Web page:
Wong come up with a 'level 2' or 'level 3' count that used halves, an incredibly accurate representation of the effect of card removal. I think 9s are -.5, 8s are 0 and 7s are +.5, among other adjustments. But, after some practice with the method, he found he was making more mistakes and getting tired faster, for little gain. He dropped the halves and went back to hi-lo.

The different competing counts are all effective, and pretty much run together in terms of efficacy in determining your bet size, insurance decision and play decisions. Don't worry about picking the best count, just pick one and stick to it. practice practice practice.

Quote:diggitydustI am a fairly new card counter and found a man online saying that the Hi Lo count is not accurate and that the 10 count is the way to go. In the 10 count you count the 10s as -2 and the aces separate and everything else (2-9) is a +1. He says this is the way the original author of beat the dealer released in 1962 says is the winning method. Apparantly another book was published after that stating the Hi Lo system (counting the 7,8,9s as 0 and so on) is the way to go. Then the new author admitted he made a mistake in that Hi Lo system in which there were too many 7,8,9s he didnt take into account which then goes back to the 10 count being the best. I found him on youtube at "blackjack high-low card count shattered". Please check this out and let me know your thoughts. I would love to know if anyone has had luck using the 10 count. Thanks!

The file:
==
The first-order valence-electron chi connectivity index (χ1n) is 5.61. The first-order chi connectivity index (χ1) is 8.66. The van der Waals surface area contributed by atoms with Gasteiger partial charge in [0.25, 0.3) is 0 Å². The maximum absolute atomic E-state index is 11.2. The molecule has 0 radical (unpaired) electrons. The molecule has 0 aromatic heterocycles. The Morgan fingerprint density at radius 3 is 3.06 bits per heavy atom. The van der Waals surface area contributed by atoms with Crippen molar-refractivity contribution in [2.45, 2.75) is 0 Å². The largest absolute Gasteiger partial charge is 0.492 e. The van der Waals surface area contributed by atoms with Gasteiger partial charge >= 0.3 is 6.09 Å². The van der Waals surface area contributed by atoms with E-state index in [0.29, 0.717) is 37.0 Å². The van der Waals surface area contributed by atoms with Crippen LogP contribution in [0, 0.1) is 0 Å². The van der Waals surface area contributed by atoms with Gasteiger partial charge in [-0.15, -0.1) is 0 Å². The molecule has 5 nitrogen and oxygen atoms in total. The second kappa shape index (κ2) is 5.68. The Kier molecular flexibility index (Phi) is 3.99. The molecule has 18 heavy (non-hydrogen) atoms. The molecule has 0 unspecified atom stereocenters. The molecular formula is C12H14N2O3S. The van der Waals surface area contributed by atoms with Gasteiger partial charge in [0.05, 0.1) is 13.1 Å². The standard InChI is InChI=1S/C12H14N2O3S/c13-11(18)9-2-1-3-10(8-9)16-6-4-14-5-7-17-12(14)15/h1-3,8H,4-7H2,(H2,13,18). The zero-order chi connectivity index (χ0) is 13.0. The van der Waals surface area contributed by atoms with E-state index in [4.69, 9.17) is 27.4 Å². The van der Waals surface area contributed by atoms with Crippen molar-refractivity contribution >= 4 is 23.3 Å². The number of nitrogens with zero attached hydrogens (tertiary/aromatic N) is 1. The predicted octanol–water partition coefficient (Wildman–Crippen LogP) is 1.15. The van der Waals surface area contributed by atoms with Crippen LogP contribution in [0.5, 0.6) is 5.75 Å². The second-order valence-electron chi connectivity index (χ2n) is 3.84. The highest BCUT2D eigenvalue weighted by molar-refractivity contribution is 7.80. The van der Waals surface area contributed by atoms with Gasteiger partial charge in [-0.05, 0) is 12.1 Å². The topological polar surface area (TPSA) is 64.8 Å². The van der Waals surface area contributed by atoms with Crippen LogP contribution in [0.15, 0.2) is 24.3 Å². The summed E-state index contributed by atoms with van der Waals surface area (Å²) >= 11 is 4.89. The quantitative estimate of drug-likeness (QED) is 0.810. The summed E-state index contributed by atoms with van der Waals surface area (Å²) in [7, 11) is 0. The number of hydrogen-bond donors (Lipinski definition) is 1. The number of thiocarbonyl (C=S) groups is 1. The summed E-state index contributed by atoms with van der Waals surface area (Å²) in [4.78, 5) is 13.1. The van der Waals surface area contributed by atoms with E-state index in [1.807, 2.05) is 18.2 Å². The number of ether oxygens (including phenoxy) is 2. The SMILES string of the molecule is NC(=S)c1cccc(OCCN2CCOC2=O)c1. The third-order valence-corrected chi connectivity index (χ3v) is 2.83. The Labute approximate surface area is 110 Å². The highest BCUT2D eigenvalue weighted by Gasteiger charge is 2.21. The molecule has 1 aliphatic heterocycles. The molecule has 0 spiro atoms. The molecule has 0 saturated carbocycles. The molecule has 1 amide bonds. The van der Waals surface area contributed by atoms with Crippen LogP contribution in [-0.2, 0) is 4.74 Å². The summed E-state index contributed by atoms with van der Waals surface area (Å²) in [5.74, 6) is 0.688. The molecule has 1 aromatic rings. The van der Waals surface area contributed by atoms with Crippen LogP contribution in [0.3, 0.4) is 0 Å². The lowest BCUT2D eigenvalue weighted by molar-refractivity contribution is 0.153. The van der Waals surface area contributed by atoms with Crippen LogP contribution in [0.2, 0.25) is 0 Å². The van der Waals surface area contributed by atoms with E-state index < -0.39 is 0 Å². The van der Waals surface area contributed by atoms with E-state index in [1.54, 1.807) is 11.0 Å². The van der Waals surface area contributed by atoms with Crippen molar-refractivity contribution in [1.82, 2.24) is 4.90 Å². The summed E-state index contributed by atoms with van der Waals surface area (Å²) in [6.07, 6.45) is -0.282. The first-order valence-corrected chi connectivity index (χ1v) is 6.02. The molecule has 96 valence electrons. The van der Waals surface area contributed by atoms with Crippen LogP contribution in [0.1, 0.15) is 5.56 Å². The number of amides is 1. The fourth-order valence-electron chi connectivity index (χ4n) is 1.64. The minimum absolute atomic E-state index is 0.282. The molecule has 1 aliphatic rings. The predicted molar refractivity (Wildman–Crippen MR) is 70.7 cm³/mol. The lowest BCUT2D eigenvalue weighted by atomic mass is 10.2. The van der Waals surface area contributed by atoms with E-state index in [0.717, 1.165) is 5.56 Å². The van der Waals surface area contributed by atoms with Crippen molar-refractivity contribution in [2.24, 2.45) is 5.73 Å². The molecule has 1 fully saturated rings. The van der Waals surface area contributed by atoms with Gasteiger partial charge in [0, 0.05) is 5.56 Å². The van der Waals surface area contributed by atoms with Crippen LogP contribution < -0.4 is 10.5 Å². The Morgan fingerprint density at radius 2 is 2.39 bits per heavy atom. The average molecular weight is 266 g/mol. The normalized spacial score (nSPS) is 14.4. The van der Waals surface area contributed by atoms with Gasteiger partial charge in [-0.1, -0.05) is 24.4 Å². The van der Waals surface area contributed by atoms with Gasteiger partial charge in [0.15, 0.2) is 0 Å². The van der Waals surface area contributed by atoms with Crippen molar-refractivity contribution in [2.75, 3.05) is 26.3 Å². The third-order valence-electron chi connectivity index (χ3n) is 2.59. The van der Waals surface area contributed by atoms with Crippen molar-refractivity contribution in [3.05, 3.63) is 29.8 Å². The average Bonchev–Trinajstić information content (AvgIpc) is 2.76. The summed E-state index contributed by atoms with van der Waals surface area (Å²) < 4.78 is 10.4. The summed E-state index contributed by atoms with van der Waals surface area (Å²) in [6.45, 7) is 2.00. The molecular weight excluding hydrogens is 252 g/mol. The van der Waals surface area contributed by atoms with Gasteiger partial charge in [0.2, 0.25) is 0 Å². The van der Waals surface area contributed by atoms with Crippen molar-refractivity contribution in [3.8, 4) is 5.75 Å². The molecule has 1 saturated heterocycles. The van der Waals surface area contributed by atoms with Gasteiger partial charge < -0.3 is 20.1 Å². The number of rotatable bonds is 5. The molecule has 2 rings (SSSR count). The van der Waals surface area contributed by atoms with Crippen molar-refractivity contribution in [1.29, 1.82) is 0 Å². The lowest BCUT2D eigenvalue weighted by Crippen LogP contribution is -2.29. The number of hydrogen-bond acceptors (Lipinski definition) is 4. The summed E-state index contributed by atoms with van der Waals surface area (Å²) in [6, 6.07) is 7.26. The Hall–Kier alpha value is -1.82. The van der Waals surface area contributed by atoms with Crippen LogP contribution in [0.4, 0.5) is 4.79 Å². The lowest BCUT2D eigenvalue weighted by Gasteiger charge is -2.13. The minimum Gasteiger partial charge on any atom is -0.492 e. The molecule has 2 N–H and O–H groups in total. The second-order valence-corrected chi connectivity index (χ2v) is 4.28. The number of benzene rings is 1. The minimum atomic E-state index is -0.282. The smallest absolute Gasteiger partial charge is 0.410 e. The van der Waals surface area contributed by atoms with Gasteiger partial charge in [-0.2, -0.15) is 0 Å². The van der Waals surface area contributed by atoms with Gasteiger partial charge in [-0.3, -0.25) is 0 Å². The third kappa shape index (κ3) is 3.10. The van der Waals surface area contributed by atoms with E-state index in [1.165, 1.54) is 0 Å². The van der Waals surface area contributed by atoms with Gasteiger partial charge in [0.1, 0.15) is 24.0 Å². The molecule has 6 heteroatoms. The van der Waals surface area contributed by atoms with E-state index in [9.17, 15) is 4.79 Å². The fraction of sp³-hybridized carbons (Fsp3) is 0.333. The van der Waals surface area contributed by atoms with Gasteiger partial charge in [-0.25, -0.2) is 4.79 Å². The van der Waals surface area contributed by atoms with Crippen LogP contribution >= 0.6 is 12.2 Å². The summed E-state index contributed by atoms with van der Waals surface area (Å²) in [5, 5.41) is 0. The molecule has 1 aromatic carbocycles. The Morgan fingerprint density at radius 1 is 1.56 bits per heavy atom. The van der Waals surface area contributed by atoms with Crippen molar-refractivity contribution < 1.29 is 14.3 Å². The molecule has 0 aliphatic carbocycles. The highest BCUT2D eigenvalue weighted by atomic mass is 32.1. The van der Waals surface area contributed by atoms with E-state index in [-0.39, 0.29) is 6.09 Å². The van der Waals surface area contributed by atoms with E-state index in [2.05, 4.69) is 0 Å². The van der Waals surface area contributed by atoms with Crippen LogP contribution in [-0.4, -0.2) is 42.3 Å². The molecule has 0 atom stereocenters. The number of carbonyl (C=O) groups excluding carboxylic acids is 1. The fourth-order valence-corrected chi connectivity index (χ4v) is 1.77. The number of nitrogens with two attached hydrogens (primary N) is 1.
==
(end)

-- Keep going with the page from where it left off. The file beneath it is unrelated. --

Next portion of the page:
Dr. Thorp's original ten count assigned -9 for 10's and +4 for all other cards, which is the insurance count that the Wizard referred to in your blog. I watched the Youtube video and have no idea where the man got this system. Perhaps if we sober him up we can ask him. I would be surprised if you found anyone using the 10 count today.

Does the 10 count work? Yes. Is it the best, easiest, or the most profitable? NO, NO, and NO!

Go to Casino Verite and click on counting strategies for honest and accurate information on a couple of dozen counting systems.